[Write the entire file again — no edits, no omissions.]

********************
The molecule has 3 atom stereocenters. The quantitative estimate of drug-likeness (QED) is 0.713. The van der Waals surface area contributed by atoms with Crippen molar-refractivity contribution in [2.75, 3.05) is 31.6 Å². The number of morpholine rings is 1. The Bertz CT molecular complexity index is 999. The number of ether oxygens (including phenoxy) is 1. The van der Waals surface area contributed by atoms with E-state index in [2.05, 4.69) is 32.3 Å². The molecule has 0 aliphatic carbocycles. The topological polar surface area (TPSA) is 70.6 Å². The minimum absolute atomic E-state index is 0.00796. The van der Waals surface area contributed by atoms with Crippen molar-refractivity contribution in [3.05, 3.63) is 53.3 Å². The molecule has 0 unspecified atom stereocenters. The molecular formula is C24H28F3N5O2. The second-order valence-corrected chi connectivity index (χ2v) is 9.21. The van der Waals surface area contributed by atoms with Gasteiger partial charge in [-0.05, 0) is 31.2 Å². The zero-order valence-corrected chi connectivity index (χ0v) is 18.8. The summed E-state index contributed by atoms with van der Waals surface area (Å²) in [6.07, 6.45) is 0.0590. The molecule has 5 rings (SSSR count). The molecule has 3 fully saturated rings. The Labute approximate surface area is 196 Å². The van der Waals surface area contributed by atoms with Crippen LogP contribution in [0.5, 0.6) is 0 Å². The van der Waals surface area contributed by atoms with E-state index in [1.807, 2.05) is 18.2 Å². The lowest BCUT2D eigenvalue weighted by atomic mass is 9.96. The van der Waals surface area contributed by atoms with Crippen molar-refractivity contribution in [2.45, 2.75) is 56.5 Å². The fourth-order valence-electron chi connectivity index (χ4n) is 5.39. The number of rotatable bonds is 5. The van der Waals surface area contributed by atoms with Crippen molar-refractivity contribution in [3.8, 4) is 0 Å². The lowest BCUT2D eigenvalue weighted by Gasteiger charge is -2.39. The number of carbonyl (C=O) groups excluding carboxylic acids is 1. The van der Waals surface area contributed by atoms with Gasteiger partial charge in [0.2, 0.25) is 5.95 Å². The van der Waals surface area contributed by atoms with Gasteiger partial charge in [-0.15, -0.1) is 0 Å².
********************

The molecule has 3 atom stereocenters. The quantitative estimate of drug-likeness (QED) is 0.713. The van der Waals surface area contributed by atoms with Crippen molar-refractivity contribution in [2.75, 3.05) is 31.6 Å². The number of morpholine rings is 1. The Bertz CT molecular complexity index is 999. The number of ether oxygens (including phenoxy) is 1. The van der Waals surface area contributed by atoms with E-state index in [2.05, 4.69) is 32.3 Å². The molecule has 0 aliphatic carbocycles. The topological polar surface area (TPSA) is 70.6 Å². The minimum absolute atomic E-state index is 0.00796. The van der Waals surface area contributed by atoms with Crippen molar-refractivity contribution in [3.05, 3.63) is 53.3 Å². The molecule has 0 unspecified atom stereocenters. The molecular formula is C24H28F3N5O2. The second-order valence-corrected chi connectivity index (χ2v) is 9.21. The van der Waals surface area contributed by atoms with Gasteiger partial charge in [-0.05, 0) is 31.2 Å². The zero-order valence-corrected chi connectivity index (χ0v) is 18.8. The summed E-state index contributed by atoms with van der Waals surface area (Å²) in [6.07, 6.45) is 0.0590. The molecule has 5 rings (SSSR count). The molecule has 3 fully saturated rings. The Labute approximate surface area is 196 Å². The van der Waals surface area contributed by atoms with Crippen LogP contribution in [0.5, 0.6) is 0 Å². The van der Waals surface area contributed by atoms with E-state index in [1.807, 2.05) is 18.2 Å². The lowest BCUT2D eigenvalue weighted by atomic mass is 9.96. The van der Waals surface area contributed by atoms with Crippen molar-refractivity contribution in [2.45, 2.75) is 56.5 Å². The fourth-order valence-electron chi connectivity index (χ4n) is 5.39. The number of rotatable bonds is 5. The van der Waals surface area contributed by atoms with Crippen molar-refractivity contribution in [3.8, 4) is 0 Å². The lowest BCUT2D eigenvalue weighted by Gasteiger charge is -2.39. The number of carbonyl (C=O) groups excluding carboxylic acids is 1. The van der Waals surface area contributed by atoms with Gasteiger partial charge in [0.2, 0.25) is 5.95 Å². The van der Waals surface area contributed by atoms with Gasteiger partial charge in [-0.15, -0.1) is 0 Å².